WeWork, the $20 billion provider of co-working and temporary office spaces, just announced that rockstarchitect Bjarke Ingels will be their Chief Architect, a role in which he’ll advise the company on all their projects, as well as offer his insights and ideas. With Bjarke at the helm, WeWork hopes to impact buildings, neighborhoods, and even broader, the cities in which they’re located by working with city planners and politicians to change the future for the better. In a press release written by CEO and co-founder Adam Neumann, WeWork boasts Bjarke’s creativity and practicality: “Bjarke caught my attention because he’s changing the way we think about architecture. His designs inspire as much as they surprise.”
Modern companies understand that in order to attract and retain the best talent, they have to compete on more than salaries, vacation, and healthcare. Companies like Google, WeWork, Pixar, and Facebook are well known for providing workspaces that inspire creativity, collaboration, and innovation. Clive Wilkinson, the architect of Google’s Silicon Valley headquarters, is quoted as saying, “75 to 80 percent of America is cubicle land. Cubicles are the worst – like chicken farming. They are humiliating, disenfranchising and isolating. So many American corporations still have them.” Modern office designs are the opposite of closed off, fluorescent-lit cubicles- they are open with natural light and little, if any, suggestion of hierarchies.
In addition to designing workspaces that inspire creativity, these modern companies also providing perks like free food, drink, and recreation to entice employees. So what are some of the best practices in designing offices for people’s emotional health and productivity? And what other perks do companies have to offer to attract the top talent?
Photo via pixabay
The co-working company WeWork made headlines in November for announcing its plan to open a private elementary school in New York City designed for “conscious entrepreneurship.” Now, the company has an idea to appeal to a slightly older market: graduate students. According to Bloomberg, WeWork will partner with 2U Inc., an online education provider, to give students seeking an online graduate degree access to any of the co-working offices, with the ability to rent conference rooms for study groups and enjoy the fast WiFi.
Rendering of the planned school by Bjarke Ingels Group (BIG). Source: WeWork via Bloomberg.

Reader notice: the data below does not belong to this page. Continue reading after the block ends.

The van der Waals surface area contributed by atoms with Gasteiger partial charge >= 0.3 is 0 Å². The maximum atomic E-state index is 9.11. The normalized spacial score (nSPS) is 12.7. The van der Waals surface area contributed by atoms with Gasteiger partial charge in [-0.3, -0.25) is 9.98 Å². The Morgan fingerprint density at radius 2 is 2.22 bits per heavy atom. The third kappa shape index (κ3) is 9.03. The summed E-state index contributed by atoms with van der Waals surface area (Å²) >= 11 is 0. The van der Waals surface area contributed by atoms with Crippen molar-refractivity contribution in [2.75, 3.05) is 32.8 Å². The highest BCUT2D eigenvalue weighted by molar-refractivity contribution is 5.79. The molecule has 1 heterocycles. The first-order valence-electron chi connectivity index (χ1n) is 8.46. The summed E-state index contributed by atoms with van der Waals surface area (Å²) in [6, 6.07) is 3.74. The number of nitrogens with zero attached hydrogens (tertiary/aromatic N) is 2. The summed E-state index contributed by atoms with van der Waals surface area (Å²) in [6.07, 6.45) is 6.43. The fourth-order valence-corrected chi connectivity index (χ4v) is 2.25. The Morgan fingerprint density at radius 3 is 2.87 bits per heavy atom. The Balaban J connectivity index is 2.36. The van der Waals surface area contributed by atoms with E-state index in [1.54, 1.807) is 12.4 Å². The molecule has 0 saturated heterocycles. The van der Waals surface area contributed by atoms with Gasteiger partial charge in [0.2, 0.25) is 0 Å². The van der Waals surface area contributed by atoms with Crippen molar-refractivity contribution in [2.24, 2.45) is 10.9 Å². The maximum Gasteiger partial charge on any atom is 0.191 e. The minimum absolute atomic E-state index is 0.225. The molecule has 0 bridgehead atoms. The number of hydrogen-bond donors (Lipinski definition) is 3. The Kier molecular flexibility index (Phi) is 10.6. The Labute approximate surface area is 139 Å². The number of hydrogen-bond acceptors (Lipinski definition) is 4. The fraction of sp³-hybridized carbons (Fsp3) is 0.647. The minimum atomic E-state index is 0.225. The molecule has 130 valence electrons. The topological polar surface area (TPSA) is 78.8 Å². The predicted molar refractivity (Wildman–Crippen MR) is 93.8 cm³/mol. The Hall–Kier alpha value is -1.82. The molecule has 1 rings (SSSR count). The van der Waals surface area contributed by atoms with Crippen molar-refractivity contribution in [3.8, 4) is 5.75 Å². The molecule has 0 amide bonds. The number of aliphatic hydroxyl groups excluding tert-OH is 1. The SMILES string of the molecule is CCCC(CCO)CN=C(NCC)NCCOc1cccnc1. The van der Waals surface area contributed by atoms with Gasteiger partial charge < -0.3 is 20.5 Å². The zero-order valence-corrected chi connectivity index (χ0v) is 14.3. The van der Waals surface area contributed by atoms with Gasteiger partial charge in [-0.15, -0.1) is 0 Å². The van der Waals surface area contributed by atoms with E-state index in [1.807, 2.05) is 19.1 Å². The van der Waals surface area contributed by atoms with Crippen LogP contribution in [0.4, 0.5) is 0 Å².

Fast-growing coworking brand WeWork has been in the news recently for the company’s rapid expansion into everything from “co-living” to wellness, including a planned move into the former Lord & Taylor department store Fifth avenue flagship building, which will become the company’s new HQ. Now, Bloomberg reports that the $20 billon startup, which boasts offices in 57 international cities, has plans to launch a private elementary school for “conscious entrepreneurship”called WeGrow in a New York City WeWork location next year. The company has even tapped Danish architect du jour Bjarke Ingels‘ firm BIG to design the first WeWork school, which will likely be within the aforementioned new Fifth Avenue headquarters.
Photo courtesy of Lord & Taylor
With rising rents and a national shift towards e-commerce, retail vacancies in NYC have continued to rise, especially in affluent areas like the Fifth Avenue corridor. Old-school department stores, which once served as cultural destinations where shoppers would spend entire afternoons, have been hit especially hard since they occupy such large sites. One of Midtown’s most iconic, the 103-year-old Lord & Taylor flagship at Fifth Avenue and 39th Street, has decided to stay afloat by selling its 676,000-square-foot Italian Renaissance building to WeWork for $850 million. The co-working company will relocate its global headquarters to the landmark, reports the Times, leaving less than a quarter of the space, roughly 150,000 square feet, to Lord & Taylor.
Co-working space provider WeWork (which has 40,000 members in 19 US, European and Asian cities that share office space with perks like free coffee, cool furniture and a communal atmosphere) has launched their new “co-living” apartment concept, beginning with 45 units in a Wall Street building. FastCompany reports that last weekend, 80 new residents moved into furnished apartments at 110 Wall Street, where the company already runs a co-working space on the building’s first seven floors.
They’re part of what the company says is the first stage of beta testing for this community-driven concept, with New York City as the guinea pig. The concept is, according to a company spokesperson, “focused on enabling people to live more fulfilling lives. During this testing phase, we’ll be listening to feedback from our community.” Plans are in the works to accommodate 600 people on 20 floors of the building.
With shared office spaces like WeWork taking the city by storm, it’s no surprise that the residential real estate community is looking to get in on the commune-style action, especially considering the city’s push for micro housing.
The Daily News reports on “communal living hubs with micro-apartments for young professionals,” calling it the “dorm-itization of New York City.” Instead of traditional one-year leases, these new setups are offering month-to-month contracts where tenants came rent a room at the snap of a finger and move out just as easily. They can also freely apartment hop between buildings of the same owner. In theory, it sounds great for first-time New Yorkers, fresh-out-of-college twenty-somethings, and just about anyone with an uncertainly factor to their lives. But the News notes that a standard, five-bedroom micro apartment community has a lease of about $10,000/month, meaning that the modern nomads renting out rooms are still paying roughly $2,000/month, pretty steep for a single bedroom in a unit shared with a stranger.